The Pentagon said on Wednesday it would send an additional $1.1 billion in long-term military aid to Ukraine, including 18 High Mobility Artillery Rocket System launchers, or HIMARS, one of the most vaunted weapons of the seven-month war with Russia.

But unlike the 16 HIMARS the military rushed to Ukraine from its existing stockpiles over the summer, these new weapons will be ordered from the manufacturer, Lockheed Martin, and will take “a few years” to deliver, a senior Defense Department official told reporters.

Shifting the source of Ukrainian military supplies from the Pentagon’s own stockpile, which is large but not limitless, to items newly manufactured by the defense industry indicates that the White House and military leaders are transitioning to a sustainable model Kyiv can depend on for an open-ended war with Russia.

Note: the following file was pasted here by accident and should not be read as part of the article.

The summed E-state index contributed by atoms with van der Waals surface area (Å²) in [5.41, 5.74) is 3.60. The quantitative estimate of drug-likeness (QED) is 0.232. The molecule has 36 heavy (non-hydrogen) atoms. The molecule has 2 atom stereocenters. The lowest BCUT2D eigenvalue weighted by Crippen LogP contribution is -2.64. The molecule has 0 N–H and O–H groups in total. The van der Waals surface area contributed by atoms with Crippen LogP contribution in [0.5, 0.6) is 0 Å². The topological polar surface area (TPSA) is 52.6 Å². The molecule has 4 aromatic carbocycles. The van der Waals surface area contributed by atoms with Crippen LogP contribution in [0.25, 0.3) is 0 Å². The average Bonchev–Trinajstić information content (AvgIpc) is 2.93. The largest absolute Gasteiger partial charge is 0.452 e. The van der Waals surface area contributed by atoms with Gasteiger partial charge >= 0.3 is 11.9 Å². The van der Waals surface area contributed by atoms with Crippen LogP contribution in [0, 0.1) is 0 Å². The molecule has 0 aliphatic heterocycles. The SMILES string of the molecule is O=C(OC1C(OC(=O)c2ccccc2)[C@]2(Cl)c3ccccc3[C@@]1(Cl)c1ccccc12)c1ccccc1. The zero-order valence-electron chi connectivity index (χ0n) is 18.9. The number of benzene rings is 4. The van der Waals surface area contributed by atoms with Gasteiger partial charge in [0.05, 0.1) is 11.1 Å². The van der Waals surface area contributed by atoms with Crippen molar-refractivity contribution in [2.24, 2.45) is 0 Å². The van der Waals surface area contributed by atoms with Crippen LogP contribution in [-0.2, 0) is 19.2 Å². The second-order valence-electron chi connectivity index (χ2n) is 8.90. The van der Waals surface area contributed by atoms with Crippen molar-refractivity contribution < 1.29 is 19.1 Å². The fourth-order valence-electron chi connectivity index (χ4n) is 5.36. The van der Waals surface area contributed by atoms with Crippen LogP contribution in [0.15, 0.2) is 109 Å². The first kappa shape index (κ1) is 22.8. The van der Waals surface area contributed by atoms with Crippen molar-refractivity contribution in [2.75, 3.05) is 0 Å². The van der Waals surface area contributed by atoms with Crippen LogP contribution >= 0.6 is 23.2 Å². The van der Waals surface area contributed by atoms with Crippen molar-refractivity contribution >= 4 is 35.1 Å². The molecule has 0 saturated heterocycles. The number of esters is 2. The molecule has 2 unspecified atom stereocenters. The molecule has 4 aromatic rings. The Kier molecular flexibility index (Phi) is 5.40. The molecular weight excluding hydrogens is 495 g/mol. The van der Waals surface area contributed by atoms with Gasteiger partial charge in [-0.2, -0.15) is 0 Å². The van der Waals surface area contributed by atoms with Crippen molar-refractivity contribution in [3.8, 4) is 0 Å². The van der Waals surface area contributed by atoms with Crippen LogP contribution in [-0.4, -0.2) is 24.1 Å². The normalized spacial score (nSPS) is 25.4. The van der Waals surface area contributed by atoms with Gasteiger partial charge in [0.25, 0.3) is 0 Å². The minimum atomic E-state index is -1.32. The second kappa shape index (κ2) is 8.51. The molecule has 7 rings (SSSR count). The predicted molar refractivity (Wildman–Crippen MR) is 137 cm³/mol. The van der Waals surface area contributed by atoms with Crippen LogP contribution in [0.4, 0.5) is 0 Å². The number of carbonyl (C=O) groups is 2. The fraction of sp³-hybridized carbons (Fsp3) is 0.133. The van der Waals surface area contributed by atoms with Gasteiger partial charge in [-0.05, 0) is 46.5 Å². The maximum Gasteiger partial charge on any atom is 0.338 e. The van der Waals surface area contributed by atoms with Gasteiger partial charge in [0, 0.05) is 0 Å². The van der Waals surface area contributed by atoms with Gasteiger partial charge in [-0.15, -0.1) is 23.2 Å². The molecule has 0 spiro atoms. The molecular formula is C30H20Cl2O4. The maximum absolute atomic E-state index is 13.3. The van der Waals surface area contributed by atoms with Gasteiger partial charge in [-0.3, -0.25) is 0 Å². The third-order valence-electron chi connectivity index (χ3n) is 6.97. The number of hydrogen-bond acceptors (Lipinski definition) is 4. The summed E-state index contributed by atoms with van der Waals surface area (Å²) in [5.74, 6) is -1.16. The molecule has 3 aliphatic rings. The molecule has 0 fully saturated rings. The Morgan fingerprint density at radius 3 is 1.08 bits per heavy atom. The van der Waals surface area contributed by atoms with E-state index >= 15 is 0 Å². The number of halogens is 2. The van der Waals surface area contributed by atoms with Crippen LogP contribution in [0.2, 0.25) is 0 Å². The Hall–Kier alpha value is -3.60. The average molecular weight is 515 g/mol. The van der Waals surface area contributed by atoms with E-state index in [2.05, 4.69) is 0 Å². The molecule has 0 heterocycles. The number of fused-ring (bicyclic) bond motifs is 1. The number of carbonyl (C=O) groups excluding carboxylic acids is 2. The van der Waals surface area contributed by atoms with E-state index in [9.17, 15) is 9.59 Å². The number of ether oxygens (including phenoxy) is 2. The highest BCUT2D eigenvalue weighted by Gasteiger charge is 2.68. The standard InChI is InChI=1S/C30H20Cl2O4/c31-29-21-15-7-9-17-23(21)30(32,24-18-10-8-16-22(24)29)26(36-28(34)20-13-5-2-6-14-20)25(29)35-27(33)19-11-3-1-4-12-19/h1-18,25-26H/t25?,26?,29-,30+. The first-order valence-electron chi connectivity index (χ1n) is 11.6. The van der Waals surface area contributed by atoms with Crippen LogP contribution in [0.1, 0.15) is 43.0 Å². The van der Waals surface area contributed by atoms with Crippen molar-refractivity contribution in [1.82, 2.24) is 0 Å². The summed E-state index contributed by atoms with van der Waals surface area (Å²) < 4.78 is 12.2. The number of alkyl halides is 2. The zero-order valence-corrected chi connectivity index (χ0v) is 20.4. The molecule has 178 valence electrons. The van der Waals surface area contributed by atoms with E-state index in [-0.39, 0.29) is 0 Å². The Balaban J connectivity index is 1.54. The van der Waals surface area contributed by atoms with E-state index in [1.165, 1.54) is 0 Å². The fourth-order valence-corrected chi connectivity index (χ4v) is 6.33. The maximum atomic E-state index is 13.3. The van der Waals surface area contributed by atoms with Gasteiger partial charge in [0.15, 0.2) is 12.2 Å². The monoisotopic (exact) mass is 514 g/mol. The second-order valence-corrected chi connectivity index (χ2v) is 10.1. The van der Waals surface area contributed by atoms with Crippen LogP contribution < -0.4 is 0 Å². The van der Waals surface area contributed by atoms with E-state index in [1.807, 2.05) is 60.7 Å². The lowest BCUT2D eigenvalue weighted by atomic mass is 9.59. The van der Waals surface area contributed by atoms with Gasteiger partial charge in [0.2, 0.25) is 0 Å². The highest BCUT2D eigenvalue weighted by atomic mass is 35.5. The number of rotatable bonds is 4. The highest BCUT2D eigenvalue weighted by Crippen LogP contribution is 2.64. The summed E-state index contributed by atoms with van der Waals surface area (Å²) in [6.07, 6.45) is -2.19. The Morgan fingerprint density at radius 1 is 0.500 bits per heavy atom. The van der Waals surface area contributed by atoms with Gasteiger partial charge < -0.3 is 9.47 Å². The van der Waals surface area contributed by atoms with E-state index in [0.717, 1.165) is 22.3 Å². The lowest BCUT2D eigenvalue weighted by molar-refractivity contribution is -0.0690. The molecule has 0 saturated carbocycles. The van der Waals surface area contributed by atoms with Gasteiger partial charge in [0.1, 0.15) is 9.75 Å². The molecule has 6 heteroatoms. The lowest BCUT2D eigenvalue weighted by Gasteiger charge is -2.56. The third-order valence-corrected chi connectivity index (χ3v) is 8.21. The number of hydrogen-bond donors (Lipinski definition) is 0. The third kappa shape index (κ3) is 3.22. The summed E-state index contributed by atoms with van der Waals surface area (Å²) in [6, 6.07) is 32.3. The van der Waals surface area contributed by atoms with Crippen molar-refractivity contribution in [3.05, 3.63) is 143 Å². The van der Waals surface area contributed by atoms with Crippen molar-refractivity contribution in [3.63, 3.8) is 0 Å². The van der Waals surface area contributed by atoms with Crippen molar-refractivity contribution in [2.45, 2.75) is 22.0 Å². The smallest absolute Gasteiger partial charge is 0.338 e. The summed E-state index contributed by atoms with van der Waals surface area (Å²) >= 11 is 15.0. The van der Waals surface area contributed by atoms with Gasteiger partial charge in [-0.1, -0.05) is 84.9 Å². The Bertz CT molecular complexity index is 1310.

Privately, American commanders have also voiced concern that if the United States sends more HIMARS vehicles immediately, the Ukrainians will burn through the rocket ammunition provided by the Pentagon too quickly, potentially jeopardizing American military readiness in coming months.

The promise of new military aid comes at a critical time in the war, when Ukraine has the momentum on the battlefield, and has retaken vast stretches of land in the east and is pressing entrenched Russian forces in the south.

The Russian president, Vladimir V. Putin, is mobilizing up to 300,000 reservists in an attempt to shore up his forces, and Ukrainian commanders are pushing to try to take back as much territory as they can before the winter freeze forces both sides to slow their operations and dig in. The HIMARs systems have proven effective at cutting Russian supply lines, destroying ammunition depots, bridges, rail links, and troop concentrations far beyond the lines.